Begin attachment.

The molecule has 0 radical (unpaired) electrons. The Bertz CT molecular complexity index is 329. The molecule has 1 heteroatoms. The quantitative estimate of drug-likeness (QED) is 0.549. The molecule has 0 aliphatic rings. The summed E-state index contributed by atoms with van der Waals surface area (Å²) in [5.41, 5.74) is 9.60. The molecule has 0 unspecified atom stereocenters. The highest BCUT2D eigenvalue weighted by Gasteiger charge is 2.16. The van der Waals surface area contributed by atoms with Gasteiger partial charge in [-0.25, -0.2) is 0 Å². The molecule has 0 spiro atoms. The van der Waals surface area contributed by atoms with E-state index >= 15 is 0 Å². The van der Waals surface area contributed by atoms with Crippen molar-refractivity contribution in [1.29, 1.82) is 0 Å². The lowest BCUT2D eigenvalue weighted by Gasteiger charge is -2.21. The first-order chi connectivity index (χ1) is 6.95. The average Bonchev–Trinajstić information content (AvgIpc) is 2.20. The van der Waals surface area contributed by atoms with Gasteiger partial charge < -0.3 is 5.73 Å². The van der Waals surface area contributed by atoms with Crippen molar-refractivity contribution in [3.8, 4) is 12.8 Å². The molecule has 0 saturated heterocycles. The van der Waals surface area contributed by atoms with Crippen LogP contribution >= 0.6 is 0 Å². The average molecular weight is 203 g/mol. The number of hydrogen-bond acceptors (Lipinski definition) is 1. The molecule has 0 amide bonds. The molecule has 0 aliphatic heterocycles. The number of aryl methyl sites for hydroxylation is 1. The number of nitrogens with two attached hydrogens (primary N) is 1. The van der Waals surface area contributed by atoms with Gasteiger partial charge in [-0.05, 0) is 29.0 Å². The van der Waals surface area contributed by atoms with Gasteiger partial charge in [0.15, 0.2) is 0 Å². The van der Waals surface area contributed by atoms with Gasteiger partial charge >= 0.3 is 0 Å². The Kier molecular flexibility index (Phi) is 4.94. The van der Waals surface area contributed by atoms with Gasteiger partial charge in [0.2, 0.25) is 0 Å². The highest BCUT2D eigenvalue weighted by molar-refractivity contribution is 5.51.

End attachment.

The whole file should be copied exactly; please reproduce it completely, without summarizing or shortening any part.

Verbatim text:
The molecule has 0 radical (unpaired) electrons. The Bertz CT molecular complexity index is 329. The molecule has 1 heteroatoms. The quantitative estimate of drug-likeness (QED) is 0.549. The molecule has 0 aliphatic rings. The summed E-state index contributed by atoms with van der Waals surface area (Å²) in [5.41, 5.74) is 9.60. The molecule has 0 unspecified atom stereocenters. The highest BCUT2D eigenvalue weighted by Gasteiger charge is 2.16. The van der Waals surface area contributed by atoms with Gasteiger partial charge in [-0.25, -0.2) is 0 Å². The molecule has 0 spiro atoms. The van der Waals surface area contributed by atoms with E-state index >= 15 is 0 Å². The van der Waals surface area contributed by atoms with Crippen molar-refractivity contribution in [1.29, 1.82) is 0 Å². The lowest BCUT2D eigenvalue weighted by Gasteiger charge is -2.21. The first-order chi connectivity index (χ1) is 6.95. The average Bonchev–Trinajstić information content (AvgIpc) is 2.20. The van der Waals surface area contributed by atoms with Gasteiger partial charge < -0.3 is 5.73 Å². The van der Waals surface area contributed by atoms with Crippen molar-refractivity contribution in [3.8, 4) is 12.8 Å². The molecule has 0 saturated heterocycles. The van der Waals surface area contributed by atoms with Crippen LogP contribution >= 0.6 is 0 Å². The average molecular weight is 203 g/mol. The number of hydrogen-bond acceptors (Lipinski definition) is 1. The molecule has 0 amide bonds. The molecule has 0 aliphatic heterocycles. The number of aryl methyl sites for hydroxylation is 1. The number of nitrogens with two attached hydrogens (primary N) is 1. The van der Waals surface area contributed by atoms with Gasteiger partial charge in [-0.05, 0) is 29.0 Å². The van der Waals surface area contributed by atoms with Gasteiger partial charge in [0.15, 0.2) is 0 Å². The van der Waals surface area contributed by atoms with Gasteiger partial charge >= 0.3 is 0 Å². The Kier molecular flexibility index (Phi) is 4.94. The van der Waals surface area contributed by atoms with Gasteiger partial charge in [0.2, 0.25) is 0 Å². The highest BCUT2D eigenvalue weighted by molar-refractivity contribution is 5.51.